When you think of the world’s natural wonders, The Grand Canyon, The Northern Lights, The Great Barrier Reef and – of course – Mount Everest probably spring to mind (if you know your geography you probably think of Victoria Falls, The Harbour of Rio di Janeiro and Paricutin too).
But the view of one of the most dramatic natural wonders – Mount Everest – has for years been obscured by pollution.
Now, in a view “not seen in years” (News.com.au), Mount Everest is visible once again from Kathmandu Valley, over 200km away.
Granted; it’s not Babylon, rather a new perspective on an existing wonder, but still, the stunning image, taken by photographer Abhushan Gautam for Nepali Times, has resonated with people, revealing the environmental silver linings of the current pandemic.
The photo shows the white Himalayan ranges in the background of the photograph with an arrow pointing out Mount Everest.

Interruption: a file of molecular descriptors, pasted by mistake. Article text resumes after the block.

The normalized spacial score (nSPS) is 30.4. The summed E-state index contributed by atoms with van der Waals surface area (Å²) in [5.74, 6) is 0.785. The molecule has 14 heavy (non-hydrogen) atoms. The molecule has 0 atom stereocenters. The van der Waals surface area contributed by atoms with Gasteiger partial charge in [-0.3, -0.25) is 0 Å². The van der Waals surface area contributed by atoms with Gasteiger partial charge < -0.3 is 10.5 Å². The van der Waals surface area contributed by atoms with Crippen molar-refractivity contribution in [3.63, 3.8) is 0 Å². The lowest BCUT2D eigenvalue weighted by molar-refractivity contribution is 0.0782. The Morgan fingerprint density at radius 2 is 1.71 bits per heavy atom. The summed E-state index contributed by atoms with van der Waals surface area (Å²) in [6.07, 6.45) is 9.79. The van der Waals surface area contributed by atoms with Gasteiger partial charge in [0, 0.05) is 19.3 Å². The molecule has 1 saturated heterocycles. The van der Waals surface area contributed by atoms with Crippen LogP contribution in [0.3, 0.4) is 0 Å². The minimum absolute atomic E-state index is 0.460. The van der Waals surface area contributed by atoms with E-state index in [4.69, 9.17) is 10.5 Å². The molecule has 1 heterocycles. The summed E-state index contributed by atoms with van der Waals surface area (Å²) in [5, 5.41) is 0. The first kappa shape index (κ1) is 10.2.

Mount Everest is Visible From Kathmandu, Nepal for First Time in Living Memory https://t.co/M2VUIpIJHR
— खनाल ब्रो (@KhanalArpit) May 20, 2020
The image also raised questions around what we are (or are not) going to do to maintain these kinds of natural upsides, which, as global travel came to a screeching halt, have been seen everywhere from Venice to Miami.
#COVID19Pandemic has proven the benefits of reducing fossil fuel consumption on public health and national economy.
What are we going to do to maintain it?
— Nepali Times (@NepaliTimes) May 14, 2020
The photo also comes after, earlier this month, various residents in northern India told SBS the lockdown had given them a view many had not seen in 30 years.
“We can see the snow-covered mountains clearly from our roofs,” Sant Balbir Singh Seechewal, a pollution reduction activist, told SBS.
Never seen Dhauladar range from my home rooftop in Jalandhar..never could imagine that’s possible..clear indication of the impact the pollution has done by us to Mother Earth 🌍.. this is the view pic.twitter.com/laRzP8QsZ9
— Harbhajan Turbanator (@harbhajan_singh) April 3, 2020